A new dawn is breaking on how we teach science. Physics and astronomy education research demonstrates again and again that traditional students-as-empty-vessels lectures do not promote learning. Instead, instructors need to facilitate learner-centered instruction where students generate their own knowledge.

While I was at grad school, I had the opportunity to teach. Not just mark papers or run tutorials, but actually teach first year calculus. And I loved it. So much that when I finished my Ph.D., I chose to teach rather than pursue an academic research career.

I taught math for a few years before finding my true passion: teaching people about astronomy. I taught introductory astronomy to non-Science undergrads, the ones who need a science credit to graduate. This course, typically referred to as “astro 101”, is important because

  • it’s estimated that up to 40% of the students are pre-service teachers (though some don’t know it yet)
  • it’s likely the only science course they will ever take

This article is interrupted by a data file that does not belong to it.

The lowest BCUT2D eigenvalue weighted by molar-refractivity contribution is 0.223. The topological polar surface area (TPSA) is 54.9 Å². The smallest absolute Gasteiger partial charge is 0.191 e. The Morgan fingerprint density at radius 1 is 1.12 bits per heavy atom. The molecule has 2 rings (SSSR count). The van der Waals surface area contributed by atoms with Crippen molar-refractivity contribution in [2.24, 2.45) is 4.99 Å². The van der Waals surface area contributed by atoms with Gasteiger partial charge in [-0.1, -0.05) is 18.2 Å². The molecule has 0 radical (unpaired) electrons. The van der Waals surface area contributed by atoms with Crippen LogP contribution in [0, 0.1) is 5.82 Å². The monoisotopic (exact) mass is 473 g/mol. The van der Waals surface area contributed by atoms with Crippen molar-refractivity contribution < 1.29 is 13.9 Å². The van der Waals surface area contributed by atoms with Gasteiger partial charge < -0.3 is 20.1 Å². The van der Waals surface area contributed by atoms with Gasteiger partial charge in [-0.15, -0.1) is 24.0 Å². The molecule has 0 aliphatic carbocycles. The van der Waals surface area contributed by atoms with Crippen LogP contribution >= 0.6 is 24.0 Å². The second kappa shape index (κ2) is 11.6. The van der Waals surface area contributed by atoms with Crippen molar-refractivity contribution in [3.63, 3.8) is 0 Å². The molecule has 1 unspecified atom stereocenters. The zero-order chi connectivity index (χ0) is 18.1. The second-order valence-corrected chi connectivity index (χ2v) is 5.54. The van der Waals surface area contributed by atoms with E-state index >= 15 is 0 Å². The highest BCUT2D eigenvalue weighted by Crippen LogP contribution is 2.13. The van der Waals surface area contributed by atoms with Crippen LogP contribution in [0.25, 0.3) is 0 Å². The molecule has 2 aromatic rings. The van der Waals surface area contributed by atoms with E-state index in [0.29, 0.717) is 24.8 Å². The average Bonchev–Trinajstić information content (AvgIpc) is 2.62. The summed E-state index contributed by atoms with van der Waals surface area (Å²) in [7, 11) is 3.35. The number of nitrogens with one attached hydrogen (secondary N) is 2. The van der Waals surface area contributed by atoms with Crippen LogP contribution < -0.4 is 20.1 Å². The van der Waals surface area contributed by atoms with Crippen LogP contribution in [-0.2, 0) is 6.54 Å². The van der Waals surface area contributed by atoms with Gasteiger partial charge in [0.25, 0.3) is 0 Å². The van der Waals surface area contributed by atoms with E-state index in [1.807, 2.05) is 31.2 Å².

In other words, astro 101 is likely the only science course our kids’ elementary school teachers will ever take. If want our kids to scientifically literate, we’d better do a good job teaching their teachers.  And the students who don’t become teachers are the next generation of lawyers, politicians and  CEOs, just the sorts of people we hope are fluent enough in science that they can make informed decisions.

I’m not teaching those astro 101 students, though. Through the Carl Wieman Science Education Initiative, I work with instructors in the Department of Physics and Astronomy to implement better ways to teach. I get to train the trainers, teach the teachers, instruct the instructors. Not about content but about teaching. Cool.

Here’s a few ways to contact me:

  • email: newbury at phas.ubc.ca
  • twitter: @polarisdotca
  • work phone: 604-822-5527